A Contract for Differences (CFD) can be used to gain exposure to an asset without actually owning that asset, and CFD:s are also widely used to speculate on indices and similar things that aren´t assets.
The performance of a CFD reflects the movement of the underlying, in relation to the opening price.
One of the many advantages of the CFD is that it makes it very easy to profit even from falling prices. Instead of going through the trouble (and risk) of short-selling an asset, you simply use the kind of CFD that pays you if the price of the underlying decreases.
Access to many markets, and at many times
Contracts for Differences is a great way to get access to a wide range of assets and instruments. Also, CFD trading is going on 24 hours a day, so there is always something available regardless of your schedule. If your broker has more limited trading hours, you could consider signing up with an additional broker to give yourself more flexibility.
Since CFDs are available for such a wide range of assets and instruments, it is easy to achieve a high degree of diversification using CFDs, which is important from a risk-management perspective.
Since you do not need to own the underlying assets, you can gain exposure to expensive assets – and without putting all your eggs in one basket. Example: The price of one single a-share in Berkshire Hathaway Inc (NYSE: BRK.A ) currently exceeds 395,000 USD. This is far out of the budget for most hobby retail traders, but with a CFD you can still gain expsosure to this coveted share.
Low trading costs
The trading costs associated with CFD trading are typically very small. Always compare brokers before you open a CFD account, to make sure you´re not paying too much for your CFD trading.
With CFDs, there is never any transfer of asset ownership for shares, commodities or similar, so transaction costs can be kept at a minimum.
Some brokers actually charge zero fees when you enter and exit CFD trades. These brokers usually make their money from the spread instead.
No need to sell short
Another aspect that makes CFDs attractive to many traders is that it is so easy to use them to make a profit from falling asset prices. The traditional way of short-selling a share (or other asset) if you think the price will be going down is both cumbersome and risky, and typically comes with shorting costs. With a CFD, you cut out the need for any short-selling.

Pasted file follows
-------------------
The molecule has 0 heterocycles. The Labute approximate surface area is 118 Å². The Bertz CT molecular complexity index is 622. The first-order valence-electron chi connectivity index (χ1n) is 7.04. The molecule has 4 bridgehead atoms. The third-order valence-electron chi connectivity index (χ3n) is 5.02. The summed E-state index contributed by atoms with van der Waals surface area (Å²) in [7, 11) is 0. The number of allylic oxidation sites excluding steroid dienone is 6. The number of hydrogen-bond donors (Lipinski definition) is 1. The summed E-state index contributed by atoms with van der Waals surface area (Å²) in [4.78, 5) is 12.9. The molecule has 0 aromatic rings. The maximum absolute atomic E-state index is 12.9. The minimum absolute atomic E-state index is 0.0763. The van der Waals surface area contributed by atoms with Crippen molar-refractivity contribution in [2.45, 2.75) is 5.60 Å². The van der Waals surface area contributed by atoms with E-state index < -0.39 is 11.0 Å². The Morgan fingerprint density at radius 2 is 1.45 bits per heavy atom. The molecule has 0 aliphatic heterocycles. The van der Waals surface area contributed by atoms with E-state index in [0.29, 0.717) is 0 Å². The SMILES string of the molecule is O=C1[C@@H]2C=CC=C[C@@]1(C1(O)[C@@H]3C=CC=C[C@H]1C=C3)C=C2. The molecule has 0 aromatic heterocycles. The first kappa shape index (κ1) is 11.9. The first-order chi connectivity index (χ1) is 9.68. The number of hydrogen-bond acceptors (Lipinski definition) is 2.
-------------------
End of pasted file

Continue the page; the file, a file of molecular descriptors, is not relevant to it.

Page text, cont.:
CFDs also make it easy to profit from falling non-assets, such as falling indexes (indices).
CFD and leverage / margin trading
Brokers that offer Contracts for Differences will typically also offer leverage or some other type of margin trading. This means that you can borrow money from the broker to make a trade, and you only have to come up with a part of the total sum on your own.
Example: You have $100 but want to risk $500. You borrow $400 from your broker to complete the trade.
Borrowing money from the broker is very popular among traders, since it means you can do big trades without having a big bankroll.
Naturally, risking money that you don´t own is perilous, since you can end up losing money you don´t have. You have to pay the broker back regardless of how the trade goes.
How to get started trading CFDs
- Select and sign-up with an online broker that offers CFD trading.
- Use a Demo Account (free play-money) to familiarize yourself with the trading platform to avoid costly beginner mistakes.
- Make your first deposit into your trading account, and switch from Demo Account to Real-Money Account.
- Decide category for your trading, such as forex, cryptocurrency, company shares, commodity, bond, interest rate, index, etcetera.
- Within this category, decide on a CFD with the specific underlying instrument that you wish to get exposure to. Example: You think the S&P 500 index is going up, so you select an S&P 500 index CFD that pays if that index goes up.
Speculating on price increase = buying = going long
Speculating on price decrease = selling = going short
Bring up the trading ticket on your platform to see the current price. The first price is the bid (sell price) and the second price is the offer (buy price).
The price of the CFD is based on the price of the underlying instrument.
- When you have selected exactly the CFD your wish to use, it is time to pick a trade size.
- Adding a stop loss order and a limit order is not mandatory, but many traders use these tools as a part of their risk management and to avoid having to constantly check the market price of the underlying. (A limit order is essentially the same as a take-profit order.) Important: A stop-loss or limit order does not prevent you from closing the CFD manually. You can decide to take your profit earlier than the limit order, or close the CFD before the stop-loss kicks in.
- Double-check all parameters and confirm the CFD trade.
The above information does not constitute any form of advice or recommendation by London Loves Business and is not intended to be relied upon by users in making (or refraining from making) any investment decisions. Appropriate independent advice should be obtained before making any such decision.